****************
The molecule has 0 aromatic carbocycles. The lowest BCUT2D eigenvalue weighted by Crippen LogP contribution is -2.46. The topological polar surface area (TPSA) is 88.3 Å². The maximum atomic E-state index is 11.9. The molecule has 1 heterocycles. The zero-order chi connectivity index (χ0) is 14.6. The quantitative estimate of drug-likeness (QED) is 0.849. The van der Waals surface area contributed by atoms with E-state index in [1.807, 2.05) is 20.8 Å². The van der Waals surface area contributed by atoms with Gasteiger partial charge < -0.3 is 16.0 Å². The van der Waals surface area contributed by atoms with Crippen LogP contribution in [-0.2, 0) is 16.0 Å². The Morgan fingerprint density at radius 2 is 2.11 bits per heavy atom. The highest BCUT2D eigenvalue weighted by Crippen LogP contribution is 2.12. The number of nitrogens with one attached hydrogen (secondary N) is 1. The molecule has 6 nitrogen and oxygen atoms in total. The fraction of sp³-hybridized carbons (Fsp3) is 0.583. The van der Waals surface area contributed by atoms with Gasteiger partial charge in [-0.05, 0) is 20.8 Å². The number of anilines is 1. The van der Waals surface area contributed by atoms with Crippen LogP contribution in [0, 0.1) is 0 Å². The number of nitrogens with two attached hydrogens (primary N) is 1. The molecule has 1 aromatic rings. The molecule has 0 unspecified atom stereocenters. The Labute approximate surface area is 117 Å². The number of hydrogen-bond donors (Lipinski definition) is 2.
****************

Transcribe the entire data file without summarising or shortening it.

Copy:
The molecule has 0 aromatic carbocycles. The lowest BCUT2D eigenvalue weighted by Crippen LogP contribution is -2.46. The topological polar surface area (TPSA) is 88.3 Å². The maximum atomic E-state index is 11.9. The molecule has 1 heterocycles. The zero-order chi connectivity index (χ0) is 14.6. The quantitative estimate of drug-likeness (QED) is 0.849. The van der Waals surface area contributed by atoms with E-state index in [1.807, 2.05) is 20.8 Å². The van der Waals surface area contributed by atoms with Gasteiger partial charge < -0.3 is 16.0 Å². The van der Waals surface area contributed by atoms with Crippen LogP contribution in [-0.2, 0) is 16.0 Å². The Morgan fingerprint density at radius 2 is 2.11 bits per heavy atom. The highest BCUT2D eigenvalue weighted by Crippen LogP contribution is 2.12. The number of nitrogens with one attached hydrogen (secondary N) is 1. The molecule has 6 nitrogen and oxygen atoms in total. The fraction of sp³-hybridized carbons (Fsp3) is 0.583. The van der Waals surface area contributed by atoms with Gasteiger partial charge in [-0.05, 0) is 20.8 Å². The number of anilines is 1. The van der Waals surface area contributed by atoms with Crippen LogP contribution in [0, 0.1) is 0 Å². The number of nitrogens with two attached hydrogens (primary N) is 1. The molecule has 1 aromatic rings. The molecule has 0 unspecified atom stereocenters. The Labute approximate surface area is 117 Å². The number of hydrogen-bond donors (Lipinski definition) is 2.